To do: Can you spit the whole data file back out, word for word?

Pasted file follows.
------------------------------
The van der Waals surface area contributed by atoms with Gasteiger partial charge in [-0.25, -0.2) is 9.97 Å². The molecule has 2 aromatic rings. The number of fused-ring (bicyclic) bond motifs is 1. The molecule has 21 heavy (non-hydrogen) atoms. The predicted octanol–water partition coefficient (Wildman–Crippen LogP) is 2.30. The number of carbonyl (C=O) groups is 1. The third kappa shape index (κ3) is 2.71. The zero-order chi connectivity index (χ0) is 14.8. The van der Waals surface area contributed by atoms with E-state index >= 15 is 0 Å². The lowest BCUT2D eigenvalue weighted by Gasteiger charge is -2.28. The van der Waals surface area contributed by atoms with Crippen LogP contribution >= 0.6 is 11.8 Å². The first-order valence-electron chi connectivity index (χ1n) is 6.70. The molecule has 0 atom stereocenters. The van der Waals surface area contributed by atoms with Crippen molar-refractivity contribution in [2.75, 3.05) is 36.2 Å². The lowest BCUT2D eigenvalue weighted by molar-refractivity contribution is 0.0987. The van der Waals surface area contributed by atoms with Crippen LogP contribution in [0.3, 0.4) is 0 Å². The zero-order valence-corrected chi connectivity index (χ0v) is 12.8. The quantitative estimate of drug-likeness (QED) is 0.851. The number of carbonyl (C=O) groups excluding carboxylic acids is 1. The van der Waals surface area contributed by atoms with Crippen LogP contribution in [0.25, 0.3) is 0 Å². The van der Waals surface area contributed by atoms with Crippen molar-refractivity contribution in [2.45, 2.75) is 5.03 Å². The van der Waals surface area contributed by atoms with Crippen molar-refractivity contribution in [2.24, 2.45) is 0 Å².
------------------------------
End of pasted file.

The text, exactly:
The van der Waals surface area contributed by atoms with Gasteiger partial charge in [-0.25, -0.2) is 9.97 Å². The molecule has 2 aromatic rings. The number of fused-ring (bicyclic) bond motifs is 1. The molecule has 21 heavy (non-hydrogen) atoms. The predicted octanol–water partition coefficient (Wildman–Crippen LogP) is 2.30. The number of carbonyl (C=O) groups is 1. The third kappa shape index (κ3) is 2.71. The zero-order chi connectivity index (χ0) is 14.8. The van der Waals surface area contributed by atoms with E-state index >= 15 is 0 Å². The lowest BCUT2D eigenvalue weighted by Gasteiger charge is -2.28. The van der Waals surface area contributed by atoms with Crippen LogP contribution >= 0.6 is 11.8 Å². The first-order valence-electron chi connectivity index (χ1n) is 6.70. The molecule has 0 atom stereocenters. The van der Waals surface area contributed by atoms with Crippen molar-refractivity contribution in [2.75, 3.05) is 36.2 Å². The lowest BCUT2D eigenvalue weighted by molar-refractivity contribution is 0.0987. The van der Waals surface area contributed by atoms with Crippen LogP contribution in [0.3, 0.4) is 0 Å². The zero-order valence-corrected chi connectivity index (χ0v) is 12.8. The quantitative estimate of drug-likeness (QED) is 0.851. The number of carbonyl (C=O) groups excluding carboxylic acids is 1. The van der Waals surface area contributed by atoms with Crippen LogP contribution in [0.25, 0.3) is 0 Å². The van der Waals surface area contributed by atoms with Crippen molar-refractivity contribution in [2.45, 2.75) is 5.03 Å². The van der Waals surface area contributed by atoms with Crippen molar-refractivity contribution in [2.24, 2.45) is 0 Å².